The words "Rob Ford" and "compromise" do not typically appear in the same sentence.
But on public-transit policy, at least, Dalton McGuinty's provincial government has had an easier time negotiating with the current Toronto mayor than with his predecessor.
There is a perception in some circles that Mr. McGuinty meekly caved in to Mr. Ford's demand for new subways. Certainly, the Ontario Premier was eager to avoid a public fight with a mayor whose popularity is currently much higher than his own. But the transit deal that will be announced on Thursday required concessions by both sides, and the ones made by Mr. Ford were at least as big as the ones made by Mr. McGuinty.
The province's "give" was essentially determined on municipal election day. There was little chance of proceeding with new aboveground light-rail transit lines, the province's preferred form of new development, after Mr. Ford successfully campaigned on putting down subway tracks instead. The best Mr. McGuinty could really hope for was to avoid paying any more for the new project than had been allocated for the old one, and to keep alive plans for a crosstown line along Eglinton Avenue - the route that could most credibly provide regional rather than just local benefit, and that goes through some potentially vulnerable provincial ridings.
The province achieved both of those things, because Mr. Ford proved surprisingly obliging. His big victory is that the Eglinton line, built almost entirely at provincial expense, will now be underground - making it, for all intents and purposes, a subway. But he has also accepted that the province will not fund an extension of the Sheppard line, the new development that he's hell-bent on. Instead, he will try to pay for it by raising funds from the private sector - an ambitious effort that may or may not lead to anything actually getting built.
The city, sources say, will also compensate the province for the costs incurred thus far on the cancelled light-rail lines. For the cash-strapped municipal government, that's another significant concession.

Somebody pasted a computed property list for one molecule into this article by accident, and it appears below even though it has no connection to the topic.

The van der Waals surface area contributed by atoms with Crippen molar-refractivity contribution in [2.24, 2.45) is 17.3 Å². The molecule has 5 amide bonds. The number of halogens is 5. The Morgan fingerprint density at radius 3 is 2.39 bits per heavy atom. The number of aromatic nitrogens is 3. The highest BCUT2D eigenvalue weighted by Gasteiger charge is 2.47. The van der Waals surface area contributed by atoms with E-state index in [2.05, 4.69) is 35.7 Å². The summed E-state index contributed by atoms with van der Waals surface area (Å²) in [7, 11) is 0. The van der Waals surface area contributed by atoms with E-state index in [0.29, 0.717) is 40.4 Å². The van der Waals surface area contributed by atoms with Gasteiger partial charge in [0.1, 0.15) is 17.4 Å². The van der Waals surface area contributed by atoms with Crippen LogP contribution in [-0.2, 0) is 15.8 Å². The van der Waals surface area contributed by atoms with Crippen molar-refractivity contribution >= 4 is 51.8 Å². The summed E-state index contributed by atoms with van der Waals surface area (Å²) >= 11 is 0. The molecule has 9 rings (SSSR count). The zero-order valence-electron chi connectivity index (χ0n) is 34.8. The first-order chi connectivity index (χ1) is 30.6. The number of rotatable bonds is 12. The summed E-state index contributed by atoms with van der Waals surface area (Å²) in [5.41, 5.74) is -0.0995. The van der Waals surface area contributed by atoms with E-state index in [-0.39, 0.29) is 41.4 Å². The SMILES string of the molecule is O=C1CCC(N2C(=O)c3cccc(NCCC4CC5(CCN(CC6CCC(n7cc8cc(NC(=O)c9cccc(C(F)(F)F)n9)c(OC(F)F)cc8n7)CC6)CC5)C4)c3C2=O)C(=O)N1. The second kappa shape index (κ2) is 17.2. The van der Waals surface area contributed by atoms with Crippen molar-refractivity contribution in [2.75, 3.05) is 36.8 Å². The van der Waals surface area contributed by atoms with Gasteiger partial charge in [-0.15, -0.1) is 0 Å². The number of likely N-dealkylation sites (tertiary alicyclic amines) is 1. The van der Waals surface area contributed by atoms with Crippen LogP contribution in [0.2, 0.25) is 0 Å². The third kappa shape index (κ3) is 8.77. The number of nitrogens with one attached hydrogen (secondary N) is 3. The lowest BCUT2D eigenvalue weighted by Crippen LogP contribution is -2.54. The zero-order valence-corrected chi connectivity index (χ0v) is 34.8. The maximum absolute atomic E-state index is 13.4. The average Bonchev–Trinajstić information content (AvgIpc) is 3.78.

It's all a far cry from the reaction of former mayor David Miller, who went absolutely ballistic - launching a full-out public relations campaign that involved piping his voice into subway stations - when he felt he was getting short shrift from the province.
In fairness, Mr. Miller was reacting to a slowdown in previously announced funding, rather than the province's reluctance to fund lines it had never agreed to in the first place. But provincial officials have still expressed some surprise at Mr. Ford's eagerness, for all the bluster about "Ford Nation," to reach an agreement even if it wasn't exactly what he wanted.
Whether all this compromise adds up to an especially good deal for Toronto, of course, is a different matter. Plans for a new transit line along Finch Avenue, which would have served a high-need part of the city, have been jettisoned altogether. If construction along Sheppard never comes to pass, the city will be getting much less public transit for the province's $8.2-billion.
An argument could be made that Torontonians were better served by a mayor who was relentless in pressuring the province to invest in the projects he believed in. But it's an argument that Mr. McGuinty's Liberals, who rather enjoy having Mr. Ford absorb some of the costs and many of the biggest risks on the city's behalf, would be loath to make.